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I saw the following question on an exam and my teacher told me my proof is wrong because "these are not the same scalars".

Let $ v_1, v_2, ..., v_k, w $ be different vectors in a linear space over $ \mathbb{R} $.

Suppose $ w \notin Sp\{v_1 - w, v_2 - w, \ldots, v_k -w\} $.

Prove that if the set $ \{v_1 - w, v_2 - w, \ldots, v_k - w\} $ is linearly independent, then the set $ \{v_1, \ldots, v_k\} $ is also linearly independent.

Can you verify my proof?

Pf:

Suppose $ \{v_1, \ldots, v_k\} $ is linearly dependent. Therefore, there exist $ \lambda_1, \ldots \lambda_k $ such that $ \{\lambda_1, \ldots, \lambda_k\} \neq \{0\} $ and

$$ \lambda_1 v1 + \ldots + \lambda_k v_k = 0 $$

$ \{v_1 - w, \ldots, v_k - w\} $ is linearly independent and therefore

* $ \lambda_1(v_1 - w) + \ldots + \lambda_k(v_k - w) \neq 0 $

** Assume $ \lambda_1(v_1 - w) + \ldots + \lambda_k(v_k - w) = u $.

Therefore, $ \lambda_1v_1 - \lambda_1w + \ldots + \lambda_kv_k - \lambda_k w = u $.

$ \lambda_1v_1 + \ldots + \lambda_kvk - (\lambda_1 + \ldots + \lambda_k)w = u \Rightarrow \lambda_1v_1 + \ldots + \lambda_kv_k - u = (\lambda_1 + \ldots \lambda_k)w $.

We will look at 2 cases:

If $ \lambda_1 + \ldots + \lambda_k \neq 0 $, then

$ w = \frac{\lambda_1v1}{\lambda_1 + \ldots + \lambda_k} + \ldots + \frac{\lambda_kv_k}{\lambda_1 + \ldots + \lambda_k} - \frac{u}{\lambda_1 + \ldots + \lambda_k}$.

$ u \in Sp\{v_1 - w, \ldots, v_k - w \} $ and therefore the expression above is an element of $ Sp\{v_1 - w, \ldots, v_k - w\} $ and therefore $ w \in Sp\{v_1 - w, \ldots, v_k - w\} $ - contradiction.

Assume $ \lambda_1 + \ldots + \lambda_k = 0 $, therefore, $ \lambda_1v_1 + \ldots \lambda_kv_k - u = 0 \Rightarrow \lambda_1v_1 + \lambda_kv_k = u $, and therefore, $ u = 0 $, but according to (*) and (**), $ u \neq 0 $ - contradiction.

Therefore, the set is linearly independent.

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  • $\begingroup$ I don't understand this step: "$ u \in Sp\{v_1 - w, \ldots, v_k - w \} $ and therefore the expression above is an element of $ Sp\{v_1 - w, \ldots, v_k - w\} $ and therefore $ w \in Sp\{v_1 - w, \ldots, v_k - w\} $ - contradiction.". The expression above that is $ w = \frac{\lambda_1v1}{\lambda_1 + \ldots + \lambda_k} + \ldots + \frac{\lambda_kv_k}{\lambda_1 + \ldots + \lambda_k} - \frac{u}{\lambda_1 + \ldots + \lambda_k}$, and even though the last term is in $Sp\{v_1 - w, \ldots, v_k - w\}$, the remaining sum is in $Sp\{v_1, \ldots, v_k\}$ $\endgroup$
    – user700480
    Mar 13, 2023 at 9:48
  • $\begingroup$ But the remaining sum is equal to 0 $\endgroup$
    – talopl
    Mar 13, 2023 at 9:53
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    $\begingroup$ Ah, you just have a long-winded way to say that, if $\lambda_1 v_1+\ldots+\lambda_k v_k=0$ then $\lambda_1 (v_1-w)+\ldots+\lambda_k (v_k-w)=-(\lambda_1+\ldots+\lambda_k)w$. Then, $\lambda_1+\ldots+\lambda_k=0$ implies that $v_1-w, \ldots, v_k-w$ are linearly dependent, but $\lambda_1+\ldots+\lambda_k\ne 0$ implies that $w$ is in the span of $\lambda_1-w,\ldots,\lambda_k-w$ - contradiction both ways! In that case, I would say that the proof looks good but is maybe slightly confusingly written and your teacher may have misunderstood it. $\endgroup$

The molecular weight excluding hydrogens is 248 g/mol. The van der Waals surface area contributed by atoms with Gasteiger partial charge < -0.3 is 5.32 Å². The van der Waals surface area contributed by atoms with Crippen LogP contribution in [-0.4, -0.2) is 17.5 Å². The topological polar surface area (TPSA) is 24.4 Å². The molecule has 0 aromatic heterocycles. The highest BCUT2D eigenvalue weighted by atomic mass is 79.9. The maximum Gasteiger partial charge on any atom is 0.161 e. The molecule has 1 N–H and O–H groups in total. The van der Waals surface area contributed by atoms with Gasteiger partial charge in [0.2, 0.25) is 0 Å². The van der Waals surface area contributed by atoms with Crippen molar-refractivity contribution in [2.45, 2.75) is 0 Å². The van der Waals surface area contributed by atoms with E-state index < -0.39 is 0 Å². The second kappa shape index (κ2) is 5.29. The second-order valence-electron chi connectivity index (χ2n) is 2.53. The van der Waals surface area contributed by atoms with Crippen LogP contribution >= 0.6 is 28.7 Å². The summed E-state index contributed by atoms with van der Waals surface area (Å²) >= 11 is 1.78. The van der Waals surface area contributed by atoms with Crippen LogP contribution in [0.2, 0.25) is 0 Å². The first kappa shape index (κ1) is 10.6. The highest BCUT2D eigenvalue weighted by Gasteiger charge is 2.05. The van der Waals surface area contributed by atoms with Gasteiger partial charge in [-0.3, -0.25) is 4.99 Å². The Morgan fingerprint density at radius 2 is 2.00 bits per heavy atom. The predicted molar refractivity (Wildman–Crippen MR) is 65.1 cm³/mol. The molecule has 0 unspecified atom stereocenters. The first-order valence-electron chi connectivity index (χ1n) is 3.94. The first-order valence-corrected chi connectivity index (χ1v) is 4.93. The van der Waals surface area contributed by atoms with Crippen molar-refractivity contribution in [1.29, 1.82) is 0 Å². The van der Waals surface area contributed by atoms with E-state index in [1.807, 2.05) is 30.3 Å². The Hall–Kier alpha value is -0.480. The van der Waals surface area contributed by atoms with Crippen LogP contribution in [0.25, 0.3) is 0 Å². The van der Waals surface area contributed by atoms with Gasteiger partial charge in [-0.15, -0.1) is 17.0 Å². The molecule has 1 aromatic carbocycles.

– user700480
    Mar 13, 2023 at 10:27
  • $\begingroup$ I agree that your proof looks good. And when he says "these are not the same scalars", I think he got confused in the way you used the $\lambda_i$'s both to say something related to $v_1$, ..., $v_k$ being LD and $v_1 - w$,...., $v_k-w$ being LI. To make it easier to understand, try saying something like: these $\lambda_i$ which are such that they are not all zero are also such that $\lambda_1 (v_1-w) + ... + \lambda_k (v_k - w) \neq 0$. And then you say that this happens because if it were equal to zero, then since they are LI, it would mean that all $\lambda_i=0$ $\endgroup$ Mar 13, 2023 at 11:16

1 Answer 1

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First, if $w=0$ the theorem is trivial, so assume $w\neq 0$

Second, for linear dependence of the vectors $\{v_1, ...v_k\}$ it is sufficient that in:

$\beta_1 v_1+...+\beta_k v_k=0$

At least on of the $\beta_i$ is different from 0.

$(\exists j)(1\leq j\leq k)(\beta_j\neq0)$

Assume wlog $j=1$ (you can always rearrange a finite set).

Thus: $v_1=-\frac{1}{\beta_1}(\beta_2 v_2+...+\beta_k v_k)$ $v_1\neq 0\implies (\exists j)((2\leq j\leq k)\land \beta_j\neq 0)$

Now use the hypothesis:

$\alpha_1(v_1-w)+...+\alpha_k(v_k-w)=0\implies (\forall i)(\alpha_i=0)$

But this in turn implies:

$\alpha_1(-\frac{1}{\beta_1}(\beta_2 v_2+...+\beta_k v_k)-w)+\alpha_2(v_2-w)...+\alpha_k(v_k-w)=0$

And can be rewritten as:

$(-\frac{1}{\beta_1}\beta_2\alpha_1+\alpha2)v_2+...+(-\frac{1}{\beta_1}\beta_k\alpha_1+\alpha_k)v_k-(\alpha_1+...+\alpha_k)w=0$

Again assume wlog $\beta_2\neq 0$. Then

$\alpha_2=\frac{\beta_2}{\beta_1}\alpha_1$

contradiction.

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